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Pistol Annies
Hell On Heels Alfred Soto , September 20th, 2011 07:45

While it's true that country music often tells stories, it's also the only genre whose songs tell stories about work. When record companies created the 'alt-country' moniker in the 90s the likes of Uncle Tupelo borrowed accents and dobros to embroider uninhabited, pointless songs; I still don't get why Jeff Tweedy still hoodwinks listeners into thinking he's an expert craftsman. As big as Toby Keith and Tim McGraw are, they still sing convincingly about buying their kids combo meals and letting them pick prizes at Wal-Mart (Keith's 'Can't Buy You Money'), or waking up with bloodshot eyes and an angry wife. Country's vitality lies in its specificity.

Pistol Annies, comprised of the widely loved Miranda Lambert and up-and-comers Ashley Monroe and Angaleena Presley, reminds me of The Highwaymen, the mid-80s collaboration which saw Johnny Cash, Willie Nelson, Kris Kristofferson, and Waylon Jennings getting high on their tough-hombre mythos; and Trio, on which Dolly Parton, Emmylou Harris and Linda Ronstadt brought their exquisite trilling to the American songbook. As intermittently excellent as those projects were, however, marketing concepts they remain. The 30-minute Hell on Heels' modest triumph resides in the intelligence and empathy with which these women limn scenarios north and west of Nashville that they haven't yet put in shoeboxes with the other mementos. Their songs are about paying for houses the landlord owns and washing down pills with ice-cold beer; about the ambivalence with which they accept being hell on heels for those boys from the South; about defining "better days ahead" as the length and breadth of lemon drop as metaphor.

Forget star power for a moment; her talent makes Lambert the standout even if her name is unfamiliar. To project desire or avidity—the appetite for experience—is a singer's most difficult task, and one at which she's excelled since the days of not just 'Kerosene' but ruminative moments like 'Me And Charlie Talking'. Monroe's silky, uncertain alto and Presley's weary-before-her-time husk just aren't strong enough on their own; it's as if Bob Dylan agreed to join the Traveling Wilburys and learned that the other members were four Tom Pettys. But Petty has talent too, and just as his nasal dork complemented Dylan's gravelly crank, Monroe and Presley's workaday plainness warm Lambert's loner tendencies (when she stumbles on an awkward phrase, as she does on 'Trailer For Rent', she tends to belt). These voices mark the boundaries of friendship, of community—a musical and philosophical strength.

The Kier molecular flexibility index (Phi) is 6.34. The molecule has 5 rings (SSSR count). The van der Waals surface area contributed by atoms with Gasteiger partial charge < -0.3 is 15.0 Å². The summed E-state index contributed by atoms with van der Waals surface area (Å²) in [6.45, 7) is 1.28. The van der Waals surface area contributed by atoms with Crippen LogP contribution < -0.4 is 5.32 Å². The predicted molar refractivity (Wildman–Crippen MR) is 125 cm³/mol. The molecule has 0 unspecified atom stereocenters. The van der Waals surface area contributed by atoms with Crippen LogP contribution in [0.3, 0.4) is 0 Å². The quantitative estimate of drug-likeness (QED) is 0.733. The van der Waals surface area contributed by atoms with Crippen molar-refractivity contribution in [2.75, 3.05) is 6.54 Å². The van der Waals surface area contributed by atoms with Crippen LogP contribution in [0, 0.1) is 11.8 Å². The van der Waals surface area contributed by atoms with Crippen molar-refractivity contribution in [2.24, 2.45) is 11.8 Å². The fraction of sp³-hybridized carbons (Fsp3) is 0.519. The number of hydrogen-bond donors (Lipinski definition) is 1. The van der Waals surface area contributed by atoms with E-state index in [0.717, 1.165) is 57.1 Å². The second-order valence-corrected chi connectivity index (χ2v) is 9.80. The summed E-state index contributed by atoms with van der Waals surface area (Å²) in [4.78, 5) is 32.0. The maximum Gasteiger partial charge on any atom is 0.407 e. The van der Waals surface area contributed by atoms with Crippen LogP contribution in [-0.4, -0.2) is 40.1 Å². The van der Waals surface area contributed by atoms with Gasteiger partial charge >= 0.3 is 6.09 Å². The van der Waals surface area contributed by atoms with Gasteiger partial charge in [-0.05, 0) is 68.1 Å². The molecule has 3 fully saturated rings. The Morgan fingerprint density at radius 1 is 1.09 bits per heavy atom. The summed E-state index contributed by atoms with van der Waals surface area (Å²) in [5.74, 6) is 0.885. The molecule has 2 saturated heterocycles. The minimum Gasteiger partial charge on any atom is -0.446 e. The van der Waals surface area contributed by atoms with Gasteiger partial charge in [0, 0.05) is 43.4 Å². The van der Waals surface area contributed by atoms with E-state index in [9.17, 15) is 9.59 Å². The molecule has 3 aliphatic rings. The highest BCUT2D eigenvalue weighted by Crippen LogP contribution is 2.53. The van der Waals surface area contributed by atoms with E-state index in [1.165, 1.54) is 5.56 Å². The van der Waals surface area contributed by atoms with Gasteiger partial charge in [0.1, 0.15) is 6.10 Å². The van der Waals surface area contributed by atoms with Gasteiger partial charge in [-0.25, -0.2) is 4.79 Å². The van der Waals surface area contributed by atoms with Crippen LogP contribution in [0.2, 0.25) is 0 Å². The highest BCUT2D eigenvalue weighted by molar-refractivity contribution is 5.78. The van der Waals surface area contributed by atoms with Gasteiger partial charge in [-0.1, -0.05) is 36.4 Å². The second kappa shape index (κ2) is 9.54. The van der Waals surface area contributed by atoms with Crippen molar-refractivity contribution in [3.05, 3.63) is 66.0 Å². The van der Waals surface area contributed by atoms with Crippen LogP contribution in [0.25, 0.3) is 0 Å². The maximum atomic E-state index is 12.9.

Thank goodness these women's comity resonates—not much else in these characters' lives does. "The good Lord giveth / And a family taketh away", the trio harmonize in the final lines of 'Family Feud', a Eudora Welty mama's-six-feet-under farce whose twang and bounce is transformed into gothic psychodrama. In its modest way Hell on Heels is the most salient recession album extant, but for these perceptive semi-(in)famous women in small towns the end of boom times means that chisellers and freeloaders still regard them as commodities. Pistol Annies play the game like pros, though; they are long past the point of simply acknowledging they're just hell on heels. Maybe that's why the tunes dependent on the aural equivalent of the woman parts in Judd Apatow films are the weakest, the worst of which is 'Takin' Pills', an infrequent example of striking poses instead of commenting on them. Aiming for the exhilaration of Loretta Lynn's 'The Pill' by hitching it to the rhythm of 'Subterranean Homesick Blues', it's merely failed outrage. But even a trifle like 'Bad Example' (at least there's no "Mrs" in the title) boasts a vocal filigree that's like a bow on a present, such as the way the women stretch "ramble" into "rambooooo".

Expect Crazy Ex-Girlfriend or even Revolution and Hell on Heels will sound innocuous, especially if played as a unit. The pointed strophes in Lambert's 'Trailer For Rent' (which I sure hope she uses as a template on her own forthcoming album) and the dusky ardor of Angaleena Presley's pipes on 'The Hunter's Wife' take time to appreciate, which isn't the same as not being able to instantly hum them. Hell on Heels is one beautiful amble.

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